Archives / Search ›

Do not use adhesive labels on recordable CDs

If there’s a moral I can derive from the past week, it’s above. I’ve been archiving my old data on CD-R since 1998; for the archives I made during 2001 and 2002, I printed carefully constructed labels from Illustrator using a Memorex brand CD label kit, and affixed the labels to the CDs. Thereafter, I got lazy and stopped doing that: for once, I am thankful for my laziness.

The whole story: in the last week, I’ve been setting up my mother’s new PowerBook, which has a DVD writer in it. I’ve had access to DVD writers at school for many years (even a Pioneer DVR-S201 in my old lab, which took rather expensive blanks), but the combination of an easily accessible writer at home and cheap DVD-R blanks made it seem like time to start transferring my archives to newer media.

I never expected all the CDs to be readable, but so far, there’s been a 100% correlation between the archive CDs with labels on them and lack of readability. There still remain five CDs from 2002 to try, but I don’t have much confidence in my luck with them.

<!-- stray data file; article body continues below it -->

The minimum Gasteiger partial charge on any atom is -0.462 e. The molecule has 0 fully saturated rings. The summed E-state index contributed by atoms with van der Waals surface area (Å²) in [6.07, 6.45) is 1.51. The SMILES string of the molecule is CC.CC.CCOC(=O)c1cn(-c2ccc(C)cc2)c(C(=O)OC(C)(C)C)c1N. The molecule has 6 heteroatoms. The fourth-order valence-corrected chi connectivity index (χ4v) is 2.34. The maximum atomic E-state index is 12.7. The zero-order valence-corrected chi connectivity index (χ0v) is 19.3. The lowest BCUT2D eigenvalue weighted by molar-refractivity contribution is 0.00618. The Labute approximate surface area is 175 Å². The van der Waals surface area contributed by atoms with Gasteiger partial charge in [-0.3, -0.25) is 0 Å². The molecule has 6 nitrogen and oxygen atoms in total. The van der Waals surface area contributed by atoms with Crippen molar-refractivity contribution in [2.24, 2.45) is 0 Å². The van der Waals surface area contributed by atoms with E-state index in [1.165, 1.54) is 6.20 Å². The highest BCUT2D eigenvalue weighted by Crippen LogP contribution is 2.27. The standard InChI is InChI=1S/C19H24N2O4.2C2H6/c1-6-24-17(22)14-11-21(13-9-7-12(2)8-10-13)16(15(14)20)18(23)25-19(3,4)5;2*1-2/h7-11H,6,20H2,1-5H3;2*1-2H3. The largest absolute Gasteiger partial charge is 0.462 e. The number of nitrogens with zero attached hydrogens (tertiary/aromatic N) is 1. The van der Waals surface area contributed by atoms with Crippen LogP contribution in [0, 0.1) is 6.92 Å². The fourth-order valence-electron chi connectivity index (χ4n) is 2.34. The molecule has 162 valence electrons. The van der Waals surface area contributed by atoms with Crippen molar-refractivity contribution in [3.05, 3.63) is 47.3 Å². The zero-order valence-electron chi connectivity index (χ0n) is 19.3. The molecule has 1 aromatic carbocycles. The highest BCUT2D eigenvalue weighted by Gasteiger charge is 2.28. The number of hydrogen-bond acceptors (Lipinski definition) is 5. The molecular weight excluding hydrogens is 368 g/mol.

If you’re looking to salvage what you can off CDs with adhesive labels, I recommend using Retrospect’s Duplicate option—Retrospect constructs a catalog of the disk first, then tries to read each file in turn, so as long as the catalog is readable, it will do a good (though time-consuming) job. The most recent CD I tried took five hours to read, and I managed to get all but 100 MB of data off it. My initial attempts to use Finder copies ditto were much less effective, aborting at the first I/O error they encountered.

Also, use a desktop, tray-loading CD-ROM drive, not a laptop or slot-loading drive, to read your old CDs; they tend to be more tolerant of discs which are unevenly balanced. The only CD with a label I’ve been able to successfully read, albeit with difficulty, in the new PowerBook’s drive is the MacHack 2003 CD; the older MacHack CDs and my archive CDs just caused the drive to stop the disc from spinning, after emitting a bunch of odd noises, and generate I/O errors thereafter.

The NIST has some useful advice on the care and feeding of recordable discs—including, of course, the admonition not to use adhesive labels. I’m also burning two copies of each DVD now—hopefully at least one copy will last until my next media changeover.

No comments yet. Be the first.

Leave a reply